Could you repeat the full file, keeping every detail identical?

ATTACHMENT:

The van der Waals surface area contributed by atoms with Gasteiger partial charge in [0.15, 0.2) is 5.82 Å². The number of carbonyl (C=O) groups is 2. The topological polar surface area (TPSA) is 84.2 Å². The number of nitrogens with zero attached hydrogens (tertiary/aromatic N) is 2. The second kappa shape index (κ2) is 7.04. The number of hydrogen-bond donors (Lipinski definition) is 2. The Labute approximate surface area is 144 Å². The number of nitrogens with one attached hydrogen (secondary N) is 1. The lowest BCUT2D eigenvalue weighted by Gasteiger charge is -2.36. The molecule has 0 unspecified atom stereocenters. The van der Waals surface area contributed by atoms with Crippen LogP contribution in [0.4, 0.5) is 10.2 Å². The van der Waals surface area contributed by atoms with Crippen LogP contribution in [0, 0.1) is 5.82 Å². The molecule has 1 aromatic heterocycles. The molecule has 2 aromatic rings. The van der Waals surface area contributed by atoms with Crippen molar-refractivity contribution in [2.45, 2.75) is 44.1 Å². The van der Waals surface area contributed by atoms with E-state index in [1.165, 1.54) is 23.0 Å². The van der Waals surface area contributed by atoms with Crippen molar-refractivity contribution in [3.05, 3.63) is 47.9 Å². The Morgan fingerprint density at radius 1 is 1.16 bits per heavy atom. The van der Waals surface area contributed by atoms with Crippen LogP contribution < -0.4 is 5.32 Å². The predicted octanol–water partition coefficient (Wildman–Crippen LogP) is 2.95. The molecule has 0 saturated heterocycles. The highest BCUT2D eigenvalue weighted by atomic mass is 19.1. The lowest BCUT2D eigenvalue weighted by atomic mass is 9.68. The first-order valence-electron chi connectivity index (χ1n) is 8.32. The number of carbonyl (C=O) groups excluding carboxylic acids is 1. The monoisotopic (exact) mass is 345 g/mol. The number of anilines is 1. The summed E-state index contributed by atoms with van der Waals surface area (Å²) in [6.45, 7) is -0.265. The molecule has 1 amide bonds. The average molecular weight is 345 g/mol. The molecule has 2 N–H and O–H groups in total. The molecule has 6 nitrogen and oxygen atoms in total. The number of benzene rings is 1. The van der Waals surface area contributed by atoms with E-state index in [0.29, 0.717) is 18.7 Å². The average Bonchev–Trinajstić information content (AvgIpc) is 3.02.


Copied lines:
The van der Waals surface area contributed by atoms with Gasteiger partial charge in [0.15, 0.2) is 5.82 Å². The number of carbonyl (C=O) groups is 2. The topological polar surface area (TPSA) is 84.2 Å². The number of nitrogens with zero attached hydrogens (tertiary/aromatic N) is 2. The second kappa shape index (κ2) is 7.04. The number of hydrogen-bond donors (Lipinski definition) is 2. The Labute approximate surface area is 144 Å². The number of nitrogens with one attached hydrogen (secondary N) is 1. The lowest BCUT2D eigenvalue weighted by Gasteiger charge is -2.36. The molecule has 0 unspecified atom stereocenters. The van der Waals surface area contributed by atoms with Crippen LogP contribution in [0.4, 0.5) is 10.2 Å². The van der Waals surface area contributed by atoms with Crippen LogP contribution in [0, 0.1) is 5.82 Å². The molecule has 1 aromatic heterocycles. The molecule has 2 aromatic rings. The van der Waals surface area contributed by atoms with Crippen molar-refractivity contribution in [2.45, 2.75) is 44.1 Å². The van der Waals surface area contributed by atoms with E-state index in [1.165, 1.54) is 23.0 Å². The van der Waals surface area contributed by atoms with Crippen molar-refractivity contribution in [3.05, 3.63) is 47.9 Å². The Morgan fingerprint density at radius 1 is 1.16 bits per heavy atom. The van der Waals surface area contributed by atoms with Crippen LogP contribution < -0.4 is 5.32 Å². The predicted octanol–water partition coefficient (Wildman–Crippen LogP) is 2.95. The molecule has 0 saturated heterocycles. The highest BCUT2D eigenvalue weighted by atomic mass is 19.1. The lowest BCUT2D eigenvalue weighted by atomic mass is 9.68. The first-order valence-electron chi connectivity index (χ1n) is 8.32. The number of carbonyl (C=O) groups excluding carboxylic acids is 1. The monoisotopic (exact) mass is 345 g/mol. The number of anilines is 1. The summed E-state index contributed by atoms with van der Waals surface area (Å²) in [6.45, 7) is -0.265. The molecule has 1 amide bonds. The average molecular weight is 345 g/mol. The molecule has 2 N–H and O–H groups in total. The molecule has 6 nitrogen and oxygen atoms in total. The number of benzene rings is 1. The van der Waals surface area contributed by atoms with E-state index in [0.29, 0.717) is 18.7 Å². The average Bonchev–Trinajstić information content (AvgIpc) is 3.02.